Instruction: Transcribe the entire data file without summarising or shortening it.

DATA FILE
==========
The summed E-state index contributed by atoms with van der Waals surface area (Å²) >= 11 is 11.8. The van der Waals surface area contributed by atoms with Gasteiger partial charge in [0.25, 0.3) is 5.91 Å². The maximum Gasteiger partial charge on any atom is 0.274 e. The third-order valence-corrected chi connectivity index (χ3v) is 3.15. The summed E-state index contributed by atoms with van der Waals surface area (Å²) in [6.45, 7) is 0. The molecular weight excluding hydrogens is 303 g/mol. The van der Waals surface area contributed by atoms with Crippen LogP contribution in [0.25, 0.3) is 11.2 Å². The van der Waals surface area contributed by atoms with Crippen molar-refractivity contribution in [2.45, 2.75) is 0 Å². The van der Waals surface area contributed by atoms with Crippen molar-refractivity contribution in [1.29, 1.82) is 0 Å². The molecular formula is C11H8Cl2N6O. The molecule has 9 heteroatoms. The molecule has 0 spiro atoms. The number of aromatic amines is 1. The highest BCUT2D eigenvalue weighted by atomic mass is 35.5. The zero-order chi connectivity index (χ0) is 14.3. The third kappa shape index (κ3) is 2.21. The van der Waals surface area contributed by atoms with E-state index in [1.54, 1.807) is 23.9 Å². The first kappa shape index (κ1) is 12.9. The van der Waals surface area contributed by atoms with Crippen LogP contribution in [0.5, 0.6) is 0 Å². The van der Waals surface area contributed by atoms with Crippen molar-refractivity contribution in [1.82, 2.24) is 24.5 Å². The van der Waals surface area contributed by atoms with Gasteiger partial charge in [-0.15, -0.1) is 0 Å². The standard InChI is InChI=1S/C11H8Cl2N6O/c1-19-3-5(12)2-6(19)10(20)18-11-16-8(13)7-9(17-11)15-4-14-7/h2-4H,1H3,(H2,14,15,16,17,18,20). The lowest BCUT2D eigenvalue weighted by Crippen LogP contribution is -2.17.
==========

The summed E-state index contributed by atoms with van der Waals surface area (Å²) >= 11 is 11.8. The van der Waals surface area contributed by atoms with Gasteiger partial charge in [0.25, 0.3) is 5.91 Å². The maximum Gasteiger partial charge on any atom is 0.274 e. The third-order valence-corrected chi connectivity index (χ3v) is 3.15. The summed E-state index contributed by atoms with van der Waals surface area (Å²) in [6.45, 7) is 0. The molecular weight excluding hydrogens is 303 g/mol. The van der Waals surface area contributed by atoms with Crippen LogP contribution in [0.25, 0.3) is 11.2 Å². The van der Waals surface area contributed by atoms with Crippen molar-refractivity contribution in [2.45, 2.75) is 0 Å². The van der Waals surface area contributed by atoms with Crippen molar-refractivity contribution in [1.29, 1.82) is 0 Å². The molecular formula is C11H8Cl2N6O. The molecule has 9 heteroatoms. The molecule has 0 spiro atoms. The number of aromatic amines is 1. The highest BCUT2D eigenvalue weighted by atomic mass is 35.5. The zero-order chi connectivity index (χ0) is 14.3. The third kappa shape index (κ3) is 2.21. The van der Waals surface area contributed by atoms with E-state index in [1.54, 1.807) is 23.9 Å². The first kappa shape index (κ1) is 12.9. The van der Waals surface area contributed by atoms with Crippen LogP contribution in [0.5, 0.6) is 0 Å². The van der Waals surface area contributed by atoms with Crippen molar-refractivity contribution in [1.82, 2.24) is 24.5 Å². The van der Waals surface area contributed by atoms with Gasteiger partial charge in [-0.15, -0.1) is 0 Å². The standard InChI is InChI=1S/C11H8Cl2N6O/c1-19-3-5(12)2-6(19)10(20)18-11-16-8(13)7-9(17-11)15-4-14-7/h2-4H,1H3,(H2,14,15,16,17,18,20). The lowest BCUT2D eigenvalue weighted by Crippen LogP contribution is -2.17.